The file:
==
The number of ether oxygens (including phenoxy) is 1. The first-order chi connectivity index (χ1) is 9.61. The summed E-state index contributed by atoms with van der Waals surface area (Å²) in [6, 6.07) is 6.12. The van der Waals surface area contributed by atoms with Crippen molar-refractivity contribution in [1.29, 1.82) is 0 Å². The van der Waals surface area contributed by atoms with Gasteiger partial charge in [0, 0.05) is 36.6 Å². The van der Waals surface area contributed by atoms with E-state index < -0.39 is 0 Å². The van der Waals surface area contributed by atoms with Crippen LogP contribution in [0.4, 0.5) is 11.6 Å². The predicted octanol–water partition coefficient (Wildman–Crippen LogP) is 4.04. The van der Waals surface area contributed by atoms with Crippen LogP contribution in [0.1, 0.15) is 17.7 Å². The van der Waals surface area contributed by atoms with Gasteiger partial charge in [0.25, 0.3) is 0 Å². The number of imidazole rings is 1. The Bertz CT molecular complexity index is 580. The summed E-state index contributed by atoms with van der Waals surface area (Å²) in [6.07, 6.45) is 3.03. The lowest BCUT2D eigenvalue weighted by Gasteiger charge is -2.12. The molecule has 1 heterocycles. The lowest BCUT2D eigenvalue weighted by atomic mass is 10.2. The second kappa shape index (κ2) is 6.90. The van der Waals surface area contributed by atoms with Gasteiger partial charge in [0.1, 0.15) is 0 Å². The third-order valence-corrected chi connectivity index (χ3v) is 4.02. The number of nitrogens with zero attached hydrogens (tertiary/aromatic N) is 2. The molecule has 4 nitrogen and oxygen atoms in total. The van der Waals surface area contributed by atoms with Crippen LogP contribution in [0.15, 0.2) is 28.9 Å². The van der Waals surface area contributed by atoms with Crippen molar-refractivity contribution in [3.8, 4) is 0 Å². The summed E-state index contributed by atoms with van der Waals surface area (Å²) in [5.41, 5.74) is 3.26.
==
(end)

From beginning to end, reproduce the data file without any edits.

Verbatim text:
The number of ether oxygens (including phenoxy) is 1. The first-order chi connectivity index (χ1) is 9.61. The summed E-state index contributed by atoms with van der Waals surface area (Å²) in [6, 6.07) is 6.12. The van der Waals surface area contributed by atoms with Crippen molar-refractivity contribution in [1.29, 1.82) is 0 Å². The van der Waals surface area contributed by atoms with Gasteiger partial charge in [0, 0.05) is 36.6 Å². The van der Waals surface area contributed by atoms with E-state index < -0.39 is 0 Å². The van der Waals surface area contributed by atoms with Crippen LogP contribution in [0.4, 0.5) is 11.6 Å². The predicted octanol–water partition coefficient (Wildman–Crippen LogP) is 4.04. The van der Waals surface area contributed by atoms with Crippen LogP contribution in [0.1, 0.15) is 17.7 Å². The van der Waals surface area contributed by atoms with Gasteiger partial charge in [0.25, 0.3) is 0 Å². The number of imidazole rings is 1. The Bertz CT molecular complexity index is 580. The summed E-state index contributed by atoms with van der Waals surface area (Å²) in [6.07, 6.45) is 3.03. The lowest BCUT2D eigenvalue weighted by Gasteiger charge is -2.12. The molecule has 1 heterocycles. The lowest BCUT2D eigenvalue weighted by atomic mass is 10.2. The second kappa shape index (κ2) is 6.90. The van der Waals surface area contributed by atoms with Gasteiger partial charge in [0.1, 0.15) is 0 Å². The third-order valence-corrected chi connectivity index (χ3v) is 4.02. The number of nitrogens with zero attached hydrogens (tertiary/aromatic N) is 2. The molecule has 4 nitrogen and oxygen atoms in total. The van der Waals surface area contributed by atoms with Crippen LogP contribution in [0.15, 0.2) is 28.9 Å². The van der Waals surface area contributed by atoms with Crippen molar-refractivity contribution in [3.8, 4) is 0 Å². The summed E-state index contributed by atoms with van der Waals surface area (Å²) in [5.41, 5.74) is 3.26.